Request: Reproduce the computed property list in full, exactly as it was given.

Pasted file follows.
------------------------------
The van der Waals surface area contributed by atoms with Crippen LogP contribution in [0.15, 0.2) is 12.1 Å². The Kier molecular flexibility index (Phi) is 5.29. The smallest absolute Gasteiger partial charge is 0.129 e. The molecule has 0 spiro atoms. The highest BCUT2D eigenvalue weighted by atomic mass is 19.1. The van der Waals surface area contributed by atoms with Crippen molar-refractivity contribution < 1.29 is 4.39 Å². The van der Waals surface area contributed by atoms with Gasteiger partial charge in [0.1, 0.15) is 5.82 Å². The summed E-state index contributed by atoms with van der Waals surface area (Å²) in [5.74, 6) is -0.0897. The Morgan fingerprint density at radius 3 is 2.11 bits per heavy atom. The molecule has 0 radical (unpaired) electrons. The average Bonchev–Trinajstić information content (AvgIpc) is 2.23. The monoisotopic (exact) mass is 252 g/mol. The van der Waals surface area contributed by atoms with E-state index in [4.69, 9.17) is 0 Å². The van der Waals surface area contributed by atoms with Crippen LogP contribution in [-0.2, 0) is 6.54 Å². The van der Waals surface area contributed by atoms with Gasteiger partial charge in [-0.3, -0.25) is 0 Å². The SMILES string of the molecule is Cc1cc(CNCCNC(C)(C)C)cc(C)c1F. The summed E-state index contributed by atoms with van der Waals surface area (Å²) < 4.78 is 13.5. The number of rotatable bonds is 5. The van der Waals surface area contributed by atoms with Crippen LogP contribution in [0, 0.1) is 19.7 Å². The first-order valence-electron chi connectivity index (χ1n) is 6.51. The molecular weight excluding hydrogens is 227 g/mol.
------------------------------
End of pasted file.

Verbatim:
The van der Waals surface area contributed by atoms with Crippen LogP contribution in [0.15, 0.2) is 12.1 Å². The Kier molecular flexibility index (Phi) is 5.29. The smallest absolute Gasteiger partial charge is 0.129 e. The molecule has 0 spiro atoms. The highest BCUT2D eigenvalue weighted by atomic mass is 19.1. The van der Waals surface area contributed by atoms with Crippen molar-refractivity contribution < 1.29 is 4.39 Å². The van der Waals surface area contributed by atoms with Gasteiger partial charge in [0.1, 0.15) is 5.82 Å². The summed E-state index contributed by atoms with van der Waals surface area (Å²) in [5.74, 6) is -0.0897. The Morgan fingerprint density at radius 3 is 2.11 bits per heavy atom. The molecule has 0 radical (unpaired) electrons. The average Bonchev–Trinajstić information content (AvgIpc) is 2.23. The monoisotopic (exact) mass is 252 g/mol. The van der Waals surface area contributed by atoms with E-state index in [4.69, 9.17) is 0 Å². The van der Waals surface area contributed by atoms with Crippen LogP contribution in [-0.2, 0) is 6.54 Å². The van der Waals surface area contributed by atoms with Gasteiger partial charge in [-0.3, -0.25) is 0 Å². The SMILES string of the molecule is Cc1cc(CNCCNC(C)(C)C)cc(C)c1F. The summed E-state index contributed by atoms with van der Waals surface area (Å²) < 4.78 is 13.5. The number of rotatable bonds is 5. The van der Waals surface area contributed by atoms with Crippen LogP contribution in [0, 0.1) is 19.7 Å². The first-order valence-electron chi connectivity index (χ1n) is 6.51. The molecular weight excluding hydrogens is 227 g/mol.